Zion National Park Implements Shuttle Ticketing System for 2021

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Shuttle tickets are no longer required in Zion National Park.

If you’re thinking about visiting Zion National Park this year, you’ll need to plan ahead, as a new shuttle ticketing system has been implemented in the park. Private vehicles are not permitted in Zion Canyon, and in normal years a free on-demand shuttle bus runs from the visitor center to trailheads and viewpoints in the canyon. Of course this is not a normal year, and due to COVID-19 shuttle capacity has been reduced in 2021, and a timed shuttle bus ticketing system has been implemented.

Shuttle Tickets

Shuttle tickets must be purchased in advance for $1 at www.recreation.gov. Everyone must have a ticket, for each time they board the shuttle at the visitor center. You must use the ticket within the one-hour time increment on the ticket, but once you are in Zion Canyon you are free to stay as long as you like. A new ticket is required for every day you ride the shuttle.

Tickets are released at 9:00 am MDT on the 16th and the last days of the month. Tickets for the 1-15 of the month will be release on the 16th of the previous month. Tickets for the 16 -31 of the month will be released on the last day of the previous month.

Additional tickets will be  released the prior day at 5:00 pm; however be forewarned that Wi-Fi in the area is limited. And if the tickets are not sold out, they will be available free after 2:00 pm at the Zion Canyon Visitor Center.

Lodge Guests and Wheelchair-Users

Visitors that stay at Zion Lodge will still receive a pass to drive to the lodge and park there; however they will need a ticket to ride the shuttle. Hotel guests are not allowed to drive their cars past Zion Lodge, or to stop at any of the trailheads and viewpoints in Zion Canyon.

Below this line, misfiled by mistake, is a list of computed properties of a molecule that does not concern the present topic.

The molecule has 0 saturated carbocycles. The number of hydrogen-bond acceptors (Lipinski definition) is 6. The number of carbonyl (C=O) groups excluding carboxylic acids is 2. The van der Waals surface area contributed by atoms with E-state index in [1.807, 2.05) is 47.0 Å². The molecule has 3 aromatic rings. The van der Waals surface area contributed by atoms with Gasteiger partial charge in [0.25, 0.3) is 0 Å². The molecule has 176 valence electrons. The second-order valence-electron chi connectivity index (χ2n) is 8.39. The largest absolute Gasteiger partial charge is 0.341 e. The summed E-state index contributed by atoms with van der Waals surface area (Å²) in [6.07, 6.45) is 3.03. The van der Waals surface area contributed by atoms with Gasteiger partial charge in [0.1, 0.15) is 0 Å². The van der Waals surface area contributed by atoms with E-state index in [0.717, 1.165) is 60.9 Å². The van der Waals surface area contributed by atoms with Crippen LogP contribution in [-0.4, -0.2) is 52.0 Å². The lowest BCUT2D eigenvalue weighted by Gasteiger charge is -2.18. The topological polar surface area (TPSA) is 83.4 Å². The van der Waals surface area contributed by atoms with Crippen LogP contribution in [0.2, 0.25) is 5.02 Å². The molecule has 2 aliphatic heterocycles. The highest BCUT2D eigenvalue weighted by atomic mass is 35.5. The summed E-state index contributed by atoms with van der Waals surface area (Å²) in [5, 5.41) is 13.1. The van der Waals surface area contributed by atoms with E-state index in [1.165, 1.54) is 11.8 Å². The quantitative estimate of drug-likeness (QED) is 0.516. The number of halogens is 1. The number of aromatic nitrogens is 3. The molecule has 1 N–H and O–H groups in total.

People who physically cannot ride the shuttle, because of a large mobility device or extra medical equipment can get a yellow pass at the visitor center. This pass will allow them to drive their personal car in Zion Canyon and stop at the viewpoints and trailheads along the way.

It should be noted that all shuttle buses are lift equipped and can accommodate wheelchairs up to 30 inches wide and 46 inches long. The lifts have a 600 pound weight limit. Additionally,  masks must be worn on all shuttle buses and when standing in line for the shuttle buses.

Visitors are required to have a shuttle ticket even if they have a national park access pass.

Zion Canyon Alternatives

And finally, if you are not able to score a shuttle ticket, there are a few other ways you can enjoy Zion National Park. First, you can take a hike on the 1.8-mile wheelchair-accessible Pa’rus Trail. The trail starts near the visitor center and crosses the Virgin River in several places. Once you reach the end at Canyon Junction, you’ll need to double back though, as you won’t be able to board the shuttle without a ticket.

You might also consider a visit to the Kolob Canyons section of the park, which is located in the northwest corner, 17 miles south of Cedar City. There’s no shuttle ticket required there, and the five-mile Kolob Canyons Scenic Byway climbs 1,000 feet in elevation and offers great views of the red Navajo sandstone canyon walls along the way.

Not to be confused with Kolob Canyons, Kolob Terrace Road offers an equally impressive view of the canyons. This 20-mile scenic drive begins just east of Virgin, between milepost 19 and milepost 20 on Highway 9. The road winds through the canyons and offers a scenic drive with an elevation gain of about 4,000 feet by the time you get to the top. There’s no shortage of spectacular windshield views on this scenic drive, and it’s a great option if no shuttle tickets are available.

Either way, it’s a beautiful park, but plan ahead to avoid disappointment.

 

More National Park Access Resources

Zion Lodge Boasts Wheelchair Accessible Cabin with a View

 

 

Tips for Exploring a National Park in a Wheelchair

 

Utah National Parks Access Guide

www.barrierfreeutah.com

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